Consumers are being urged to help secure the future of British pig producers by helping more pork and bacon find its way onto supermarket shelves.
Industry organisations including NFU Scotland, the British Pig Executive and the National Pig Association are leading campaigns to encourage consumers to buy more home-produced pork.
They want retailers to show more support to UK pig producers by offering higher prices to reflect rising costs of production, as well as committing to sell more British pork and bacon.
Pig producers are currently facing huge losses thanks to sharp rises in feed costs.
According to BPEX, English pig producers lost £27m in the final quarter of 2010 after production costs rose by 16%. Conversely, deadweight prices fell by an average 4%.
Phil Sleigh, NFUS Pigs Committee chairman, said pig producers were proud of the way they looked after their animals and they deserved a price that reflected the true costs of producing meat to such high standards.
“We need retailers to better reflect soaring feed costs in their pricing structures and at the same time to better support home-produced pigs in this difficult period,” he said.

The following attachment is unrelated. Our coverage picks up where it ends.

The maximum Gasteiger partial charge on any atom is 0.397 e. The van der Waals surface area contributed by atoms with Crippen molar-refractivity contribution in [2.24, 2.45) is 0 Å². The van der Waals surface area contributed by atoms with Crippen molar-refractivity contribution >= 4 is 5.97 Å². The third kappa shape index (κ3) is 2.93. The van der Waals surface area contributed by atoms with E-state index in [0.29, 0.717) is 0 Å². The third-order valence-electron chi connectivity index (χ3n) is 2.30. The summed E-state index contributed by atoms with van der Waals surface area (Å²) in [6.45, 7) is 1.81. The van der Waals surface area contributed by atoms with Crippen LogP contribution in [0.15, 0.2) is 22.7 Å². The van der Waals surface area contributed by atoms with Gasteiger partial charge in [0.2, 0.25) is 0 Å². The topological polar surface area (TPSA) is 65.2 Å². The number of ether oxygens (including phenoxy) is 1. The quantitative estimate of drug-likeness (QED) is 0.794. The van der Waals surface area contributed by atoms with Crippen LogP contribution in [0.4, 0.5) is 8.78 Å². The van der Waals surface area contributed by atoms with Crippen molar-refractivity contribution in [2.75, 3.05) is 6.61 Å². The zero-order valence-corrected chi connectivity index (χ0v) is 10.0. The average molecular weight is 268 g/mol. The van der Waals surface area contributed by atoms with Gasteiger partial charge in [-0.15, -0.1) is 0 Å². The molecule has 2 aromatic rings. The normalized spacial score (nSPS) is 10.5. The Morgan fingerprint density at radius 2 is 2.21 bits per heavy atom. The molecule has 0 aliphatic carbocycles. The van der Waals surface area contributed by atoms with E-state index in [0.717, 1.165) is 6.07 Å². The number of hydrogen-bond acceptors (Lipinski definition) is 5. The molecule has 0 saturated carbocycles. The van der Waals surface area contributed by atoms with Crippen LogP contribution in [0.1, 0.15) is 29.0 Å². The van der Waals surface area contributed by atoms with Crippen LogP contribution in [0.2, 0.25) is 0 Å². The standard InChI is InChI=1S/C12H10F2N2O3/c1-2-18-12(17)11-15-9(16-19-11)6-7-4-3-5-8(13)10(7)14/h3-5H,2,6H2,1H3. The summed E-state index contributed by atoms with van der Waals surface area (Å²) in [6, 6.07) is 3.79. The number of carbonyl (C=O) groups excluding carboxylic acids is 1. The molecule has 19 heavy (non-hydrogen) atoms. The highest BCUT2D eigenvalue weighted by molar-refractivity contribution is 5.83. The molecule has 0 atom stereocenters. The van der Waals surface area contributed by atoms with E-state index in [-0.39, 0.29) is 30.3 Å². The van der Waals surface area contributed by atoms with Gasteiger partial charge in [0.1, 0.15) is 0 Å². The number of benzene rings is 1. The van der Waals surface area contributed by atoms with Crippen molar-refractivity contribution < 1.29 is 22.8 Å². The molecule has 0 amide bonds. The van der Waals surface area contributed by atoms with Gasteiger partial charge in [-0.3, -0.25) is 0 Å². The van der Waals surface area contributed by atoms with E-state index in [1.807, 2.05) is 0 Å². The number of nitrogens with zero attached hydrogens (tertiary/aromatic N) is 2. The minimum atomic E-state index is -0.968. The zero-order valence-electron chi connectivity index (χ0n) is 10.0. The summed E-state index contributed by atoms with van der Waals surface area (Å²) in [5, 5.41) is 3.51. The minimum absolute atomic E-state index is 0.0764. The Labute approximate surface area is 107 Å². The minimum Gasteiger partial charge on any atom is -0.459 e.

“To that end, we are calling on the public to help ensure that more of our pork and bacon makes its way onto our supermarket shelves.”
Mr Sleigh said the Scottish pig industry had created its own banner promoting Scottish pigmeat, which had the backing of Specially Selected Pork, Red Tractor and Scottish SPCA logos.
The banners will appear on roadsides around Scotland in the coming days.
“Research by NFUS has clearly shown that in some supermarkets, support for Scottish pork and bacon could be considerably better than it currently is,” he added.
“Stocking Scottish product in favour of imports not only responds to consumer demand, but supports and recognises the higher welfare standards that producers here meet.
“We have written to major retailers regarding the need to support home produce, to address cost issues and to better recognise the higher welfare standards delivered here and we look forward to a prompt response.”